“It seems right to start with the people you meet along the way, they become your family and nothing beats that. I also love that our training was in Brighton! It’s such an up and coming city, we have the Fringe here and everyone is so accepting of each other. Inclusivity is such an important part of our industry, and I feel like Brighton compliments the performing arts industry and the demographic and the people who surround us. ICTheatre has good roots and I think that’s a massive benefit.”

Of course, alongside the positives, there’s always some struggles too.

“A big hurdle for me to overcome was feeling comfortable as an ‘actor’ – I’ve always focused on Musical Theatre, so Dance and Singing was normal for me. It took me a lot longer to find similar comfort in Acting, and it wasn’t until at least halfway through second year that the penny started to drop. Those hurdles feel so scary while training because you can’t see past them, but it’s so freeing when you get there.”

“We also had some amazing teachers that pushed us very hard – Jules and Josh once made us sight-sing, and that was the most terrifying thing I’ve ever done! But of course, they do it to help us further ourselves, and it all pays off in the end.”

I mean, I’m still not sure I survived that sight-singing lesson, and I had a bit of help – so speak for yourself Megan…

Starting drama school can be a bit of a terrifying experience for anyone, as there are so many things that are unknown until you get there. I asked Megan what she didn’t know about starting drama school that she would’ve liked to know.

“Obviously a lot of drama schools enforce all-black uniforms, and for the first few terms, I felt completely stripped of my identity. I had to learn how to feel like myself while wearing black with no makeup, how to feel comfortable in this stripped back version of myself.  I think when you’re just starting at a new school around new people this can be so scary, so being aware of this before we started might have meant I was more able to prepare.”

“I also think it’s so important to not put too much pressure on yourself. It’s classic to feel like you need to say yes to everything and always be available for opportunities, but if you do this too much you’ll stop prioritising your wellbeing, and then it’s almost impossible to progress in your training. So put yourself first always, say yes to what you can but don’t overdo it – you’re doing your training for you!”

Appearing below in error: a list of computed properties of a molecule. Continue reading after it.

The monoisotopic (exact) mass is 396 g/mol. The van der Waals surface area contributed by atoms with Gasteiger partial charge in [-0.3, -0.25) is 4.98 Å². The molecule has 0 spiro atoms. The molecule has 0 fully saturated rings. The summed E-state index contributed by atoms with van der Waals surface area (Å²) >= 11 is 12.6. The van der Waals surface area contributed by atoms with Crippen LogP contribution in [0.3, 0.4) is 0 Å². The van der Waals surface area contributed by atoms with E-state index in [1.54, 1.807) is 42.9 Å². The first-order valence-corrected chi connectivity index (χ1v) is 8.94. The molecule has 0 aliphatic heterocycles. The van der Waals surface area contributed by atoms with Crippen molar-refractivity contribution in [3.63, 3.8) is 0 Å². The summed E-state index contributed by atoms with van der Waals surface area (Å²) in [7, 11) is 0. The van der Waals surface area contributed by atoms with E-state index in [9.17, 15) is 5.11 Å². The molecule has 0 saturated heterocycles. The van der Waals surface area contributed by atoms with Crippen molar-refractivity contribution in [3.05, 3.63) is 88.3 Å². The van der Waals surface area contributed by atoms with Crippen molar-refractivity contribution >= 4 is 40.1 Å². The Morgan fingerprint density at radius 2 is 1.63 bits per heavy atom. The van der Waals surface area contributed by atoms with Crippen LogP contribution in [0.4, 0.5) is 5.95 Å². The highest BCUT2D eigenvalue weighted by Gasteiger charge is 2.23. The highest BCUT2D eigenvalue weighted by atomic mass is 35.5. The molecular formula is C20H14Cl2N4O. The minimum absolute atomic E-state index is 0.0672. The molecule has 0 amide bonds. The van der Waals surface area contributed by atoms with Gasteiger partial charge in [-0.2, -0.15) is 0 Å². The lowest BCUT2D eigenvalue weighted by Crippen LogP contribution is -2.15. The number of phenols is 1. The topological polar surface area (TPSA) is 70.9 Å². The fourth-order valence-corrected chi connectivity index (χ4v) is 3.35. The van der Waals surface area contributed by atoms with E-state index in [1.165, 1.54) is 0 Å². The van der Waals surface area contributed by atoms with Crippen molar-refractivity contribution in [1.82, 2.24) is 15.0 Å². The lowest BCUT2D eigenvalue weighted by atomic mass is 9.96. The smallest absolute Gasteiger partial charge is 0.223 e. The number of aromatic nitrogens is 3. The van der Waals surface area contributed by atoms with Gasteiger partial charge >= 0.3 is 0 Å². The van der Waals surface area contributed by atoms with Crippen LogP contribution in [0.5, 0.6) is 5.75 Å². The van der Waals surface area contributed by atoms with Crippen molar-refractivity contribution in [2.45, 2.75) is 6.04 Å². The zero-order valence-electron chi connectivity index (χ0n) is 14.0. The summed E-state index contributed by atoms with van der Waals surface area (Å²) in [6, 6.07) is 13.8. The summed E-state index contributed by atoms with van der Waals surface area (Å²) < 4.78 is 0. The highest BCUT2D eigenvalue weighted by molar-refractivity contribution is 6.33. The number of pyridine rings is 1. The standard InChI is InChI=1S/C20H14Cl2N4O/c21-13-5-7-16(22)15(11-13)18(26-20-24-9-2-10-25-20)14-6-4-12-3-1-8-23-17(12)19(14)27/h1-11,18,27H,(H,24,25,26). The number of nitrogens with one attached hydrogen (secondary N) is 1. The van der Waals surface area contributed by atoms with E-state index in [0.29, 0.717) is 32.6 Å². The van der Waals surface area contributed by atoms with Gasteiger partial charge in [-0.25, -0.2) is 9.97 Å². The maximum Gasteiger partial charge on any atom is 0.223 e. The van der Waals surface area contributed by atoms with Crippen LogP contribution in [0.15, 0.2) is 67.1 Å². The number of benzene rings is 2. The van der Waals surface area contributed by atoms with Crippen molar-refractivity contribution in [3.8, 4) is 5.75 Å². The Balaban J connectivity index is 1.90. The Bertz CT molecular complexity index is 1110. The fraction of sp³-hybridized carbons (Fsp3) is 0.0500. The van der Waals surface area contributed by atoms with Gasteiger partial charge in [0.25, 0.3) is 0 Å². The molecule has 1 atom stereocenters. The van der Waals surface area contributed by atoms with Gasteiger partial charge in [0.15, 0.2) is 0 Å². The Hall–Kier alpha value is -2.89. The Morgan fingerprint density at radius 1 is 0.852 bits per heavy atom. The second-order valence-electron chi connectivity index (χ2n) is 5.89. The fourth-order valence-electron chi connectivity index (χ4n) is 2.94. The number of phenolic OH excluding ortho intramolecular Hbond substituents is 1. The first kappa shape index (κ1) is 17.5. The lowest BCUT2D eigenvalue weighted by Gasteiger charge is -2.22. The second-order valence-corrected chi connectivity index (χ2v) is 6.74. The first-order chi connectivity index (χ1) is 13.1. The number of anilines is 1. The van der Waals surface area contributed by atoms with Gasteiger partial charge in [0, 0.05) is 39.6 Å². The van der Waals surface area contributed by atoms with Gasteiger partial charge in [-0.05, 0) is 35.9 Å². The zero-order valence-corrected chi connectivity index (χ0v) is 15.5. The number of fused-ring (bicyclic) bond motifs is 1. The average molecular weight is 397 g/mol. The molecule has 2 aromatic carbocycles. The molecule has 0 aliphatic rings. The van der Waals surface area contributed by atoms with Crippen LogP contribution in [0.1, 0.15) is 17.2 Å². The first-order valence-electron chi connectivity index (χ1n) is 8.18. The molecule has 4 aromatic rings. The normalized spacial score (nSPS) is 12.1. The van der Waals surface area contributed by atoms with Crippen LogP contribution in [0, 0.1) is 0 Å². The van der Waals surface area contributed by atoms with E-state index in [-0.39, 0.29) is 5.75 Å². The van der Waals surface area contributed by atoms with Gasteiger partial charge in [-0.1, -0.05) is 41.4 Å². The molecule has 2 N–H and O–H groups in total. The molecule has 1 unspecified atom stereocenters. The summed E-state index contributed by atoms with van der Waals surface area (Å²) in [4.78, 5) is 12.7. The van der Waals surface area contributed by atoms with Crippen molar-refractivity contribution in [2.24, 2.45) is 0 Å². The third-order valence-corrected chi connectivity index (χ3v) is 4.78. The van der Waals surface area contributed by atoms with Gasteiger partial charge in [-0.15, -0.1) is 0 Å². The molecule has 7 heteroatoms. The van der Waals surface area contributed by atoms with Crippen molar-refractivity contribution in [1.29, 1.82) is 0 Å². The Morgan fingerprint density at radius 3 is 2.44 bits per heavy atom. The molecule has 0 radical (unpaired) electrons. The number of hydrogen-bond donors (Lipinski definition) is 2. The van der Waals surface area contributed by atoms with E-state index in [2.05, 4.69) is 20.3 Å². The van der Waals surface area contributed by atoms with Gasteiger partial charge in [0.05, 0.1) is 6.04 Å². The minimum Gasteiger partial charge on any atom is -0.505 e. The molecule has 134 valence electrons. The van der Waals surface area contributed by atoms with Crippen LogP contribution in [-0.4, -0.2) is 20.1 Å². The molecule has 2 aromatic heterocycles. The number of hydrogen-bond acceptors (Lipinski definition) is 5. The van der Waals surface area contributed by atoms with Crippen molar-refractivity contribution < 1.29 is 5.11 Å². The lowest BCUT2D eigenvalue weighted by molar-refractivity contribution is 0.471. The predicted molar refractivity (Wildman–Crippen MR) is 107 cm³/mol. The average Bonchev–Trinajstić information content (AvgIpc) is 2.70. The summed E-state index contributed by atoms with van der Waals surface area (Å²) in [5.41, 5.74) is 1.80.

To finish, I asked Megan for some advice on surviving both drama school and graduate life.

“To start, don’t ever start comparing yourself to others. Someone else’s journey and everything they’ve learned and all the life experiences that they’ve had are going to be completely different to yours. So you cannot come close to comparing yourself to them, because your journeys are both completely different and you are where you are today because of everything that has led up to this current moment.”

“You can only be you, so focus on your path and don’t stress when it doesn’t match someone else’s. Your journey is yours.”

“To survive graduate life, I think it’s best to just take every day as it comes. It’s easy to get stuck on the long game and what you ‘need’ to achieve, but the little things you do every day will help lead you there so make sure you enjoy the journey as well as the destination. And most importantly, don’t forget to enjoy life! You’re still young, there’s still time, so make sure you’re enjoying yourself while you’re finding work – being in your twenties is the time to have fun and not take life so seriously! So make sure you do, blink and you’ll miss it.”

Well, I can safely say that speaking to Megan was like a breath of fresh air – I’m going to make sure I’m not neglecting my social life after I’ve finished writing this! If you want to keep up with our wonderful Megan and what she’s up to, you can follow her on Instagram @meganohara96.

Think you want a taste of the ICTheatre life Megan was talking about? Check out our upcoming events and get ready to join the #ICTheatreMovement!

 


 

Author: Charley Morgan, ICTheatre Graduate 2020

© 2022 ICTheatre
Institute for Contemporary Theatre